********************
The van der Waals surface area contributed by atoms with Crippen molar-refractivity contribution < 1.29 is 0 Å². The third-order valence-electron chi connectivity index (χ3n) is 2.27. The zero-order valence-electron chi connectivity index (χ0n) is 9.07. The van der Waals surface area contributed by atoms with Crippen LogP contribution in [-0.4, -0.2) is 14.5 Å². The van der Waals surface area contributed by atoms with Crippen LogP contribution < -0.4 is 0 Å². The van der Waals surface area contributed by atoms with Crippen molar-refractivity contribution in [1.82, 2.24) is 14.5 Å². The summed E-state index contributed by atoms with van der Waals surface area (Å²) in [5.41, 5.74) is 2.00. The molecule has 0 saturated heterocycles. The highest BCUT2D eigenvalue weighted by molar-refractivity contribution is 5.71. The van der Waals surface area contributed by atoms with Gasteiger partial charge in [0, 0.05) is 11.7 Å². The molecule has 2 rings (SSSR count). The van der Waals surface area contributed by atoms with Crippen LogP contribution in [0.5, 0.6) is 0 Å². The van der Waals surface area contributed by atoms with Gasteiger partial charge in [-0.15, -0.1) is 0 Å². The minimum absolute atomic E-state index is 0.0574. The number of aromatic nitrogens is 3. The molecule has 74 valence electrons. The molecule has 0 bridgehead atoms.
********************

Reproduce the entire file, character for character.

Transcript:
The van der Waals surface area contributed by atoms with Crippen molar-refractivity contribution < 1.29 is 0 Å². The third-order valence-electron chi connectivity index (χ3n) is 2.27. The zero-order valence-electron chi connectivity index (χ0n) is 9.07. The van der Waals surface area contributed by atoms with Crippen LogP contribution in [-0.4, -0.2) is 14.5 Å². The van der Waals surface area contributed by atoms with Crippen LogP contribution < -0.4 is 0 Å². The van der Waals surface area contributed by atoms with Crippen molar-refractivity contribution in [1.82, 2.24) is 14.5 Å². The summed E-state index contributed by atoms with van der Waals surface area (Å²) in [5.41, 5.74) is 2.00. The molecule has 0 saturated heterocycles. The highest BCUT2D eigenvalue weighted by molar-refractivity contribution is 5.71. The van der Waals surface area contributed by atoms with Gasteiger partial charge in [0, 0.05) is 11.7 Å². The molecule has 2 rings (SSSR count). The van der Waals surface area contributed by atoms with Crippen LogP contribution in [0.5, 0.6) is 0 Å². The van der Waals surface area contributed by atoms with Gasteiger partial charge in [-0.15, -0.1) is 0 Å². The minimum absolute atomic E-state index is 0.0574. The number of aromatic nitrogens is 3. The molecule has 74 valence electrons. The molecule has 0 bridgehead atoms.